Back in and another knee, this time in the form of a drop, gives Domino two and we hit the chinlock. Kendrick raises a boot to cut off a middle rope unidentified flying….thing and hits a running forearm in the corner. Deuce takes out London but Kendrick kicks Deuce off the apron as he hits Sliced Bread for the pin.

Rating: C. Kendrick was flying all over the place here and it made for a good enough match, even if this feud has gone so far beyond stale that it’s barely worth caring about. The tag division really is that weak at the moment, or at least the face side of it is, because there has been nothing suggesting even one other team coming after the titles.

Here is Mr. Kennedy, complete with a graphic counting down to his Wrestlemania XXIV countdown. It’s 331 days until there is a new champion and his name is…..a catchphrase.

Mr. Kennedy vs. Matt Hardy

JBL thinks that Hardy could be in the main event of Wrestlemania as well, because JBL isn’t a great analyst. Hardy headlocks Kennedy down to start as JBL thinks next year’s Wrestlemania is in Tampa. Back up and Kennedy works on a headlock of his own to little avail. Cole uses this opportunity to hype up an upcoming clip of the end of Batista and Undertaker for approximately the 193rd time tonight.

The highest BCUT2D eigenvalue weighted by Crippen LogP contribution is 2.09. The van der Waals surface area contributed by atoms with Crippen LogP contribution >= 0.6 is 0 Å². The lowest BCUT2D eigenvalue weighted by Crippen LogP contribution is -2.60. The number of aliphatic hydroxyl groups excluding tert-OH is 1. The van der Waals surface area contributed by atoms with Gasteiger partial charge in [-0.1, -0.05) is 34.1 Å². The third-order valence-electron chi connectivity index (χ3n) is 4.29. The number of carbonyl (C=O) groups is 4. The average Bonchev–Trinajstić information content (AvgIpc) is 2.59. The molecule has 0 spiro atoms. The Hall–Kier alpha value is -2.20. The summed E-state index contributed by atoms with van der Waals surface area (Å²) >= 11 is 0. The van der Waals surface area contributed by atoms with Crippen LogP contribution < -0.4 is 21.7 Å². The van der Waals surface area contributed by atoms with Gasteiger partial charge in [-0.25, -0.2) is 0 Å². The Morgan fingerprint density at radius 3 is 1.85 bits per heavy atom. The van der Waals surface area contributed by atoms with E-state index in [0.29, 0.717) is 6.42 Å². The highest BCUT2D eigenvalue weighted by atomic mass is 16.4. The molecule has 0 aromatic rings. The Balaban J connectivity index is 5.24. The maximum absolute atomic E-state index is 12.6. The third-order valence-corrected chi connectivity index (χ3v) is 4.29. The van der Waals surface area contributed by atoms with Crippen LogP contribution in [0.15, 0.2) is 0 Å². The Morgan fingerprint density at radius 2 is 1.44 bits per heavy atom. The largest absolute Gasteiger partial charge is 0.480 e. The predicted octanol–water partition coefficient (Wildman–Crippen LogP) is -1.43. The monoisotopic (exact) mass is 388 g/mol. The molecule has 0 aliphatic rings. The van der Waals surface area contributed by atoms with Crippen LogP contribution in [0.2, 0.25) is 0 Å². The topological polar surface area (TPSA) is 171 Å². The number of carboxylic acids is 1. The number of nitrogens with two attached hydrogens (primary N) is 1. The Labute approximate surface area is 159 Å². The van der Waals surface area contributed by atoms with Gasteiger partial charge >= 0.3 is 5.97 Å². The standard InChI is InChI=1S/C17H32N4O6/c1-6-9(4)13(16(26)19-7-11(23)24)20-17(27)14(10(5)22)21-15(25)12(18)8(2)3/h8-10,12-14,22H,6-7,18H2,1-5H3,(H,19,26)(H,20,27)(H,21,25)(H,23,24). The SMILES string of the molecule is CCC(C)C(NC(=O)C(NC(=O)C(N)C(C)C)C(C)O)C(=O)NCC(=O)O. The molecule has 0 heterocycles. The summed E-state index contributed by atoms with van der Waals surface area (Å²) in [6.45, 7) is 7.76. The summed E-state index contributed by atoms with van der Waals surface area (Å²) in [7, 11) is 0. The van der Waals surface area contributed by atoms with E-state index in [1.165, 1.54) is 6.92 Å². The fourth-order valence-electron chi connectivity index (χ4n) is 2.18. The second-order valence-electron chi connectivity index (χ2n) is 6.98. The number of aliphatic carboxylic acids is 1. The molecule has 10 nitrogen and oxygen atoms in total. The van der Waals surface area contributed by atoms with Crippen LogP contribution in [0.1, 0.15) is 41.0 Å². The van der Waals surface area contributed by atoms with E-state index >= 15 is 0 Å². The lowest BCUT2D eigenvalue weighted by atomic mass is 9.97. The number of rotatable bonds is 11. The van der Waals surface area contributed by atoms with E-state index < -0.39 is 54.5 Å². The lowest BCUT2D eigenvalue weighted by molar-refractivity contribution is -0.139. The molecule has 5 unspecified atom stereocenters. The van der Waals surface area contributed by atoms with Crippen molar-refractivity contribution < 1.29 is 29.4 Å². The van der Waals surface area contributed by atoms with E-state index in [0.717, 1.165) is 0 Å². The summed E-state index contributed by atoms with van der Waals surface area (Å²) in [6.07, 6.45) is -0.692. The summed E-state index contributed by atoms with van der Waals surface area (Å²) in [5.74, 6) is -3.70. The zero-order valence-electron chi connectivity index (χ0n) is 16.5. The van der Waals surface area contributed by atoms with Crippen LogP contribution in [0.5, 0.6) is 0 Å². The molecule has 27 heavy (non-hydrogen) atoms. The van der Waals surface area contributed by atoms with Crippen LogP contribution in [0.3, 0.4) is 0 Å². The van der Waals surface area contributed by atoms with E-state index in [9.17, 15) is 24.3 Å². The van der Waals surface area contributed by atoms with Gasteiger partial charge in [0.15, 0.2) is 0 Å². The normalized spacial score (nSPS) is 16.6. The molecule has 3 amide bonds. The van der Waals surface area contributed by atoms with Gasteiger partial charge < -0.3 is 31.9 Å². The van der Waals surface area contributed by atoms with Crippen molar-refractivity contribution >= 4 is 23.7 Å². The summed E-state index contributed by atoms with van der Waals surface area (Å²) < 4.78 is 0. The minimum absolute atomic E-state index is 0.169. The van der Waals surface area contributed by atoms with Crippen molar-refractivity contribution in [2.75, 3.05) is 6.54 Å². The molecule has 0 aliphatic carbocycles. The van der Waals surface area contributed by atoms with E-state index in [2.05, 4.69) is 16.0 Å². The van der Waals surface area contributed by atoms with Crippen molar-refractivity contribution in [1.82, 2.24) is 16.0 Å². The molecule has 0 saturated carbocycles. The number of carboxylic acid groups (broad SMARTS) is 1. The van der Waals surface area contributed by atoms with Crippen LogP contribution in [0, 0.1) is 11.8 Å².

Kennedy starts working on the arm before elbowing Hardy in the face. A backdrop sends Kennedy over the top though and we take a break, with Kennedy possibly having a busted nose. Back with Hardy hitting a middle rope elbow to the back of the head, only to have Kennedy take him down by the arm. The chinlock goes on again, meaning Cole can get in his 194th reference to the Batista/Undertaker clip.

Back up and they collide coming out of the corner until Kennedy is sent outside. He comes up favoring his shoulder but is still fine enough to kick Hardy hard into the steps. They head back inside with Kennedy grabbing a cravate to keep Hardy down. A clothesline gives Kennedy two and let’s hit that chinlock again. That’s broken up but Hardy’s bulldog out of the corner is broken up.

The second attempt connects to give Hardy two but Kennedy pulls him throat first across the top. The Side Effect drops Kennedy for two more and a double clothesline gives them two each. Kennedy counters the Twist of Fate into a Regal Roll for two but the Kenton Bomb only hits raised knees. Hardy’s middle rope legdrop gets yet another near fall so Kennedy shoves him at the referee. That doesn’t seem to bother Hardy, who comes back with the Twist of Fate for the pin.